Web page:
Syrian rebels, including the al-Qaeda linked al-Nusrah Front, claim to have seized control of Idlib – capital of Syria’s northwestern province.
Above: footage posted by jihadi groups purporting to show the capture of Idlib
The insurgent victory, reported by Islamist groups on social media and by the conflict monitor the Syrian Observatory for Human Rights, marks the second province to fall out of government control since the beginning of the conflict four years ago.
The first province to come under rebel control was Raqqa, the centre of the Islamic State group’s operation.
Various Islamist groups were involved in taking control of Idlib, including the al-Nusrah Front, Jund al-Aqsa – which began life as a sub-unit of al-Nusrah – and Ahrar al-Sham, a hardline jihadist group and one of the largest rebel armies in Syria.
Syrian groups launched the offensive to take Idlib on Tuesday. The army of Syrian president Bashar al-Assad is reported to have responded with chlorine attacks on towns outside the city.
Earlier on Saturday state-run Syrian news agency SANA reported that fierce fighting was continuing in the city, saying: “The armed forces are pounding terrorist gatherings who have infiltrated the area of the national museum and sides of the industrial area on the eastern entrance of the city,”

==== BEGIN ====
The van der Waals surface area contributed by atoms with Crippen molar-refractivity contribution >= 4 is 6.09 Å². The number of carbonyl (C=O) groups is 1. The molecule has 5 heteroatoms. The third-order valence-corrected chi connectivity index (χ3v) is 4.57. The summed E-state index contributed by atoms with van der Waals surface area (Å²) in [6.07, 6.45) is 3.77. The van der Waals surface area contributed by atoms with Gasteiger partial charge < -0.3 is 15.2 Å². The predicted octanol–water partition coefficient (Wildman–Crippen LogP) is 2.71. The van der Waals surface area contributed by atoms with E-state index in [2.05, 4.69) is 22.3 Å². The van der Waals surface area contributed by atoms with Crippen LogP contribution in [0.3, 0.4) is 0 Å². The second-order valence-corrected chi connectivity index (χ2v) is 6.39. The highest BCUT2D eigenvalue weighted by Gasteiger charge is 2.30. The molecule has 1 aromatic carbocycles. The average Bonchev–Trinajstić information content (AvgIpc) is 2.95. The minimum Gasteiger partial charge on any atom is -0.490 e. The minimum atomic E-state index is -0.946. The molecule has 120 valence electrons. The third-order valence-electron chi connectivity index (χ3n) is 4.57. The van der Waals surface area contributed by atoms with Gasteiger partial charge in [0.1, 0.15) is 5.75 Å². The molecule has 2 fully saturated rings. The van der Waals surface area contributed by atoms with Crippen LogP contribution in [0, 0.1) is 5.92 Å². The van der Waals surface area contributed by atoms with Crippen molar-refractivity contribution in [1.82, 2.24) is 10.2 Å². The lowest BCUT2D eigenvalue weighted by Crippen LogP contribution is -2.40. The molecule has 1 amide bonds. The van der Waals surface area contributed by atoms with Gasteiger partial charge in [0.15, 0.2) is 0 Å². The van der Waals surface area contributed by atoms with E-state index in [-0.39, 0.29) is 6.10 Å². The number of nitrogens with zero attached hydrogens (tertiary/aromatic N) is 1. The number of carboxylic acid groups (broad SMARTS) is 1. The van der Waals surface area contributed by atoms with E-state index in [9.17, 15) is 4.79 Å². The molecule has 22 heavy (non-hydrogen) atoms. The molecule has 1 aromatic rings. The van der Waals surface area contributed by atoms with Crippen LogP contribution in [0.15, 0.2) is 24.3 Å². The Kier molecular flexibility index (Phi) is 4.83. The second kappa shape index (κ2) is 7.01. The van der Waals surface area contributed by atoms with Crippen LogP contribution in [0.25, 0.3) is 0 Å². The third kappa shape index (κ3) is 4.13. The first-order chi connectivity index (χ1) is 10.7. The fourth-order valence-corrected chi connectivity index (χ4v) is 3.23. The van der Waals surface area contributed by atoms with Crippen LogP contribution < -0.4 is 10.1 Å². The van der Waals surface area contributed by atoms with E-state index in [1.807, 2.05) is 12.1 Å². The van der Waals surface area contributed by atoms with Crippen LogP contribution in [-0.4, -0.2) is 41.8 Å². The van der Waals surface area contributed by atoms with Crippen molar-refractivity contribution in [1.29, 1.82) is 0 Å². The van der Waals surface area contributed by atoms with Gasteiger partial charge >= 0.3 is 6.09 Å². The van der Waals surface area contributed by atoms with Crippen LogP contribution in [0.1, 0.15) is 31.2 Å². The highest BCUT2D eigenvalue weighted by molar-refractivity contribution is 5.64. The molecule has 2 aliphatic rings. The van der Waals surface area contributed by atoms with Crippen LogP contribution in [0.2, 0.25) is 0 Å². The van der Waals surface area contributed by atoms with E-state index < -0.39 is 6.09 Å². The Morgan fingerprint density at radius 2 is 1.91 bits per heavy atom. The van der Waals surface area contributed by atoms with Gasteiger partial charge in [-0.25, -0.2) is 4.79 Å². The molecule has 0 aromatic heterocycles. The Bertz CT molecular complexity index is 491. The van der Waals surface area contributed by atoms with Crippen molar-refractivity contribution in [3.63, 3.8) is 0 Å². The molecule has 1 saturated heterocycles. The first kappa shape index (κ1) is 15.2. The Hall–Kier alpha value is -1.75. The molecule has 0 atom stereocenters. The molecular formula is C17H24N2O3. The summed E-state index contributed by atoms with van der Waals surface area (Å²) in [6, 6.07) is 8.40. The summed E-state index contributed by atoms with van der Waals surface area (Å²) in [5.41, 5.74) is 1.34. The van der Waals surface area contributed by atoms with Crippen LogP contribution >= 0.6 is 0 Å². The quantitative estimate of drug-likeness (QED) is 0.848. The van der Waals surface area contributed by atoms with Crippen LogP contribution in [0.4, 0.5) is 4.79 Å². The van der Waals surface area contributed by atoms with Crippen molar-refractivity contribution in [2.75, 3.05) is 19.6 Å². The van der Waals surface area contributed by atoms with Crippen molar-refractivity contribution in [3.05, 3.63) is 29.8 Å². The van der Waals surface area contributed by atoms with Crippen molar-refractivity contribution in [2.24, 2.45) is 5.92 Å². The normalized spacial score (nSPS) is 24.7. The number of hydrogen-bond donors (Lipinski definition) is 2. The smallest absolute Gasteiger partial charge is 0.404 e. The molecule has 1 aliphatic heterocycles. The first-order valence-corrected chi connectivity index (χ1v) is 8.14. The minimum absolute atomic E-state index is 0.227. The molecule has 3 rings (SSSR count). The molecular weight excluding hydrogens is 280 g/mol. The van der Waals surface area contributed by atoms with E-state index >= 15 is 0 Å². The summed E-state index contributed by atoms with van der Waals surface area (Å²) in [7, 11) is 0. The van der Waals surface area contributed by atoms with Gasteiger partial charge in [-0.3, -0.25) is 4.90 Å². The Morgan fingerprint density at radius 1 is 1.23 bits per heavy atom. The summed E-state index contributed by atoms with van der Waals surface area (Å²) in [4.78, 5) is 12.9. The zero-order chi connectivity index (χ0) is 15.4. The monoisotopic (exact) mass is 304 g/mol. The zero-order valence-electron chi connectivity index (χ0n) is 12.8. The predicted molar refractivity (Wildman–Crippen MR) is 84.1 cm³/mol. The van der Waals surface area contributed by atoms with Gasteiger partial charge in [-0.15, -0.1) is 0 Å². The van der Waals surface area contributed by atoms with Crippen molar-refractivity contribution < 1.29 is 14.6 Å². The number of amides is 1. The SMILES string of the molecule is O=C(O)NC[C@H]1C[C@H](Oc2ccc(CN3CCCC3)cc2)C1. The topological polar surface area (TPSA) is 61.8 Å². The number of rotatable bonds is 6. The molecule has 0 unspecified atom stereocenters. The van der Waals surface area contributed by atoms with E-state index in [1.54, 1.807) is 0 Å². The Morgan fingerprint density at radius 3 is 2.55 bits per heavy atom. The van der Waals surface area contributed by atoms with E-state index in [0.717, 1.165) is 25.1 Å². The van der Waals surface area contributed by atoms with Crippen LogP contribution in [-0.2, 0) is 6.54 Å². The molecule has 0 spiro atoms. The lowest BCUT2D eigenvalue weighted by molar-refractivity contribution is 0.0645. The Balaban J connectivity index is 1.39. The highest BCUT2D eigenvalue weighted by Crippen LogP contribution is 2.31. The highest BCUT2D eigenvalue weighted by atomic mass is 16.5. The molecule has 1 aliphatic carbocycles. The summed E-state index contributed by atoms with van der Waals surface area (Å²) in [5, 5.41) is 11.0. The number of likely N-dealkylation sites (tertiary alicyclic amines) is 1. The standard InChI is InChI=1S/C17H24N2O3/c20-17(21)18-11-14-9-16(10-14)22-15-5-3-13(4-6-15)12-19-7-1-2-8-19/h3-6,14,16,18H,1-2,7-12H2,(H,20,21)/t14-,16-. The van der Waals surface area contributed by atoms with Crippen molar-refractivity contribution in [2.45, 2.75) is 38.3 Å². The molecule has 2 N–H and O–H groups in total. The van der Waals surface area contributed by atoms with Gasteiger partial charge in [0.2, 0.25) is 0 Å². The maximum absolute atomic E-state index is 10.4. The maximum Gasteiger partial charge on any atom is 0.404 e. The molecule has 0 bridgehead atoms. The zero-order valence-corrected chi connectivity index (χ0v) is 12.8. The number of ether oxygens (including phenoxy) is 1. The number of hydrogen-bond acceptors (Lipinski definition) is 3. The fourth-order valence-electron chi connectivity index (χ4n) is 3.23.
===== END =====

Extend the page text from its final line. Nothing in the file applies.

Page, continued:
Pictures posted on social media by al-Qaeda and other rebel groups purport to show fighters inside Idlib, the bombed out shells of regime tanks and dead government soldiers.
Above: Image posted by rebel groups – claimed to be a government tank in Idlib.
Idlib, a city of 100,000 people, is close to the main strategic highway linking Damascus to Aleppo and is also close to the coastal province of Latakia, an Assad stronghold.
On Thursday the UN under-secretary general for humanitarian affairs, Valerie Amos, raised concerns about the impact of fighting in Idlib on civilians.
“Increased violence in Idlib city in the past few days is particularly worrying and has the potential to displace hundreds of thousands more people,” she said. “I am concerned civilians could become trapped in the city if the fighting escalates.”
The UN estimates that 220,000 people have been killed in the Syrian conflict, and that nearly 12 million people have been displaced.